Ivanka Siolkowsky, Toronto-based KonMari expert, shares her tips for tidying up the workplace

By Jordana Colomby

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From your desktop to office supplies to the shared kitchen, here’s how to get your work space to spark joy.

Getting organized can be a daunting task, especially in the workplace where papers pile up and unnecessary trinkets take over your desk. But according to Toronto-based KonMari expert, Ivanka Siolkowsky, cleaning up your work space can actually increase productivity and efficiency, eliminate stress, help you meet deadlines, get you in the right mindset, and as a result, bring in higher revenue.

Siolkowsky, otherwise known as The Tidy Moose, helps clients organize their homes and workspaces according to the KonMari Method invented by Japanese organization expert Marie Kondo.

It encourages people to organize by category instead of location and only keep objects that spark joy. Siolkowsky says other tidying methods focus on getting rid of things, but KonMari changes the wording entirely. Instead, it’s all about what you should keep.

Office supplies and documents might not necessarily spark joy, so instead you can think about whether each object improves your work space. “It’s focusing on the things you want in your life to move forward and the things you want to make your life easier,” she explains. “You’re changing the mindset and it’s in a more positive way, which will makes you more productive in any aspect of life.”

Here are 8 tips from Siolkowsky on how to organize your workspace.

Decide what needs to stay

Often times people’s desks just pile up with unnecessary things. Try and narrow down the documents or files on your desk based on what you’re using today or what you’ll be using this week. That way, if you need to find something you can do it quickly, without wasting company time or money.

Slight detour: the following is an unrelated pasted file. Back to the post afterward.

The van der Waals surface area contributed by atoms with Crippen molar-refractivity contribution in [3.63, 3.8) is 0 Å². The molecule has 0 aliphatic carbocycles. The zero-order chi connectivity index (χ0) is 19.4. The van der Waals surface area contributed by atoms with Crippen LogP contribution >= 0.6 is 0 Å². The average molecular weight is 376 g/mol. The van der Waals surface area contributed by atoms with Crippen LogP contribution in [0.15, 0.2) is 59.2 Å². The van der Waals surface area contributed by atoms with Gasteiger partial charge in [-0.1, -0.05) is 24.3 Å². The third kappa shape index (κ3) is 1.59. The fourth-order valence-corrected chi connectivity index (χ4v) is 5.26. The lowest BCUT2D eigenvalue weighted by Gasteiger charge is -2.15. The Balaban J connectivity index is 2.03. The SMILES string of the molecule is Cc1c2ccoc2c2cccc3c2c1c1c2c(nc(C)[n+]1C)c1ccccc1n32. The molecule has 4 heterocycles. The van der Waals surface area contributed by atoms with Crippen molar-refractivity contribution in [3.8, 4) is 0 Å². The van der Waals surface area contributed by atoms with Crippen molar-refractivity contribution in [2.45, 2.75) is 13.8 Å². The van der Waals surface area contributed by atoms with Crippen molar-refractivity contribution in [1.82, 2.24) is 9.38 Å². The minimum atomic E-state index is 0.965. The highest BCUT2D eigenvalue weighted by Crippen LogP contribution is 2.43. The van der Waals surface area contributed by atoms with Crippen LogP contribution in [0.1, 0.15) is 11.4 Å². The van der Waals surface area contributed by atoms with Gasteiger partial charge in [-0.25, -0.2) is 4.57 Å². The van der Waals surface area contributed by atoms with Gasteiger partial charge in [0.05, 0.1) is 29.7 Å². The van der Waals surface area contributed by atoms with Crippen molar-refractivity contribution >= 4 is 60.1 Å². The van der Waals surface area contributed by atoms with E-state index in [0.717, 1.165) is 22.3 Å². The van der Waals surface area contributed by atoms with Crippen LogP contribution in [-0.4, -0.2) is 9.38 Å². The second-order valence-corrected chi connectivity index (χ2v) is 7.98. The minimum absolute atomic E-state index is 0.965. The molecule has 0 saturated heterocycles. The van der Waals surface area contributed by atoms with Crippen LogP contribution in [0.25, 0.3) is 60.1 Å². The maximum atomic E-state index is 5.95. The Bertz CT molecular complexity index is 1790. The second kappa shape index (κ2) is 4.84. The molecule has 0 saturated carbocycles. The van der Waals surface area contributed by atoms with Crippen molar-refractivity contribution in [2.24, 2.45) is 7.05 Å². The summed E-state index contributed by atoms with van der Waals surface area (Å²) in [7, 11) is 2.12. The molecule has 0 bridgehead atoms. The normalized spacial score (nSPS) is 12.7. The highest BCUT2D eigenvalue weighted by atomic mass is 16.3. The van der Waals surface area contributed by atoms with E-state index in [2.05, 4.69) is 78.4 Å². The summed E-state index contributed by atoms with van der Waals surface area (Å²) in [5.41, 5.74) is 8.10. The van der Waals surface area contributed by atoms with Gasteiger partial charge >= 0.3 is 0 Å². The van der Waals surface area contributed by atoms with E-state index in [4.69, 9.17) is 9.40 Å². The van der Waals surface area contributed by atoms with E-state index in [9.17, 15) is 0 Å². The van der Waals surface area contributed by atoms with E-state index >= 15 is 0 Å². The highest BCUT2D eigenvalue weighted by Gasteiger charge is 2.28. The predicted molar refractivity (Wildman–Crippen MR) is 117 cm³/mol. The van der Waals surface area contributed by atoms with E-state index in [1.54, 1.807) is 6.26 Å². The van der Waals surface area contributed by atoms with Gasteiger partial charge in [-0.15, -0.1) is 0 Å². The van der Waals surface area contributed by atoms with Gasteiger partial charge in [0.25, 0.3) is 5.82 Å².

Find a system that works for you

There are different ways to store the documents you aren’t using. You can create a binder for the last six months or last year, or you could alphabetize.Siolkowsky says one of the most common misconceptions of the KonMari Method is that it’s a one size fits all method. But people work differently and that’s okay. Some people can’t have anything on their desk so they want to file everything away immediately. Others need a bit of mess to be productive, and that’s okay, too.


Start small and stick to it

Do it in baby steps. Go through your desk drawer by drawer if organizing seems intimidating. Consolidate everything in that space by category. Start by throwing out all the pens that don’t work, then move onto papers, bills, receipts, and so on. Once you’ve re-organized, schedule a monthly, or even weekly, reminder to look back at your desk and make sure you’re not slipping back into old habits. The more often you check, the quicker it’ll become a habit and soon you won’t have to think about it at all.

Digitize and categorize papers

These days, most files can be digitized. Siolkowsky says she has USBs and external hard drives which immediately reduces the amount of paper on your desk. Especially if a document has been lying around for months, or even a year, it’s time to toss the physical copy and keep an electronic backup if needed. If you do have physical sheets of paper, organize those in binders with sheet protectors so you can slide the papers in and out, keep corresponding documents together, and be able to see everything you have.


If you’ve read it, let it go

When it comes to books and magazines, “once you’ve read it, the information has been received,” says Siolkowsky. Most people actually don’t refer back to those books and magazines they’ve already read, which means it’s time to say goodbye. There’s nothing wrong with keeping books you need and use regularly, but those can be stored on a bookshelf instead of your desk.

Schedule it

Colour code your calendar. Before becoming an organization consultant, Siolkowsky was an elementary school teacher. She would print out a giant schedule for the week and block it out with colours so the kids could see from the other side of the room when they had each class and pull out their corresponding binder in the same colour. “It’s visual literacy”, says Siolkowsky, and she still uses this method to organize her business.

Waste not

There are recycling programs for most of the things you’re getting rid of. Little Free Library is a great program which allows people to donate books and participate in book exchanges with members of the community. In the future, consider buying digital books. They’re cheaper, take up less room, and you can keep them forever.

Consider office layout

In a larger office space, sometimes the way desks are arranged isn’t the most efficient. Rotating a desk or shifting employees around can improve the flow of the office. If you’re the boss, look at where your most efficient and least efficient workers sit and think about how that might affect their productivity.

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